Besides non-12-step meetings, there are other things you can do if the 12 steps are not for you. It is essential to have a good treatment team; this may include a psychiatrist, therapist, and/or case manager skilled in addiction issues to help you navigate through your recovery. It is good to stay in touch with friends who are in recovery and share ways you have found to stay clean and sober.

A very good friend of mine who I keep in touch with happens to live on the other side of the country. He is an addict who attends AA and NA meetings. We didn’t meet there, but we talk about our addiction and mental health issues and use each other as a means of support. It is also good to pursue your goals and engage in hobbies that keep you occupied and motivated towards goals, and having the support of friends and family members can aid in these pursuits.

It was only two or three years ago that I would ruminate about using marijuana all the time. Now, I hardly think about it at all. I don’t even smoke cigarettes anymore. I still have issues with overeating and obsessing, but I am in treatment for those issues and luckily I have made a lot of progress and will hopefully get those under control.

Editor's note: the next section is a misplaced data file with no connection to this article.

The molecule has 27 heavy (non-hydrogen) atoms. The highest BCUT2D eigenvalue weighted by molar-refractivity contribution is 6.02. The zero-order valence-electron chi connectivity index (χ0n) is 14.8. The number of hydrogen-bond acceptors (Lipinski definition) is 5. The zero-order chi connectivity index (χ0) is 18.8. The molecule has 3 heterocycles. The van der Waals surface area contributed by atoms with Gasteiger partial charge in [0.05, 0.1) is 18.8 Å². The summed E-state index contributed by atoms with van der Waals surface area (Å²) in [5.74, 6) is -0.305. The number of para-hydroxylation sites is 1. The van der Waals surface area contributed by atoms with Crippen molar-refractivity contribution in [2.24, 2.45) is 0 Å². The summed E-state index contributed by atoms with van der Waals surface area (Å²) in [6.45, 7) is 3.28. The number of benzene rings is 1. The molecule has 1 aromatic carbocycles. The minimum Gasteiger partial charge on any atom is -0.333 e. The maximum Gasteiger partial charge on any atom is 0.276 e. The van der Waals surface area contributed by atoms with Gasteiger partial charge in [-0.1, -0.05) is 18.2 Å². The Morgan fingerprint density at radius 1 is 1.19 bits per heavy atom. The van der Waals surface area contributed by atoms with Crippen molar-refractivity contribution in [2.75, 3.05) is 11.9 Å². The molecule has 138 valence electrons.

One of my primary focuses currently is my desire to build a more satisfying social life. Being clean and sober is definitely the condition and mindset I want to be in while I do it and look for people who have similar interests as me whom I can build connections and friendships with. A few years ago, I would not have realized this, but with the hard work that I have done with my treatment team, friends, and family, I now know that this is the way to go.

 

Works Cited:

  1. Brigham, Gregory S. “12-Step Participation as a Pathway to Recovery: The Maryhaven Experience and Implications for Treatment and Research.” Addiction Science & Clinical PracticeNational Center for Biotechnology Information, U.S. National Library of Medicine, Aug. 2003. Web. 16 May 2013.
  2. “Correlation vs. Causation.” StatisticsLectures.com. StatisticsLectures.com. 2012. Web. 2 May 2013.
  3. “Faith in God Positively Influences Treatment for Individuals with Psychiatric Illness, Suggests McLean Hospital Study” News & Information: Press Releases. McLean Hospital, 25 Apr. 2012. Web. 10 May 2013.
  4. Nauert, Rick. “Belief in God Can Improve Mental Health Outcomes.” Psych Central News. Psych Central. 26 April 2013. Web. 2 May 2013.
  5. Patient Care: Adult. Mclean Hospital. 2013. Web. 2 May 2013.
  6. Spurious Correlations.  William C. Burns and Associates. 1997. Web.16 May 2013.
  7. “The Twelve Steps of Alcoholics Anonymous.” aa.org. A.A. World Services. n.d.  Web. 2 May 2013.

 

 

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Filed under: Life, Recovery, Spirituality, Substance Abuse · Tags: 12-steps, AA, agnostic, Alcoholics Anonymous, atheism, God, higher power, NA, narcotics anonymous, Recovery, SMART recovery, sobriety, Spirituality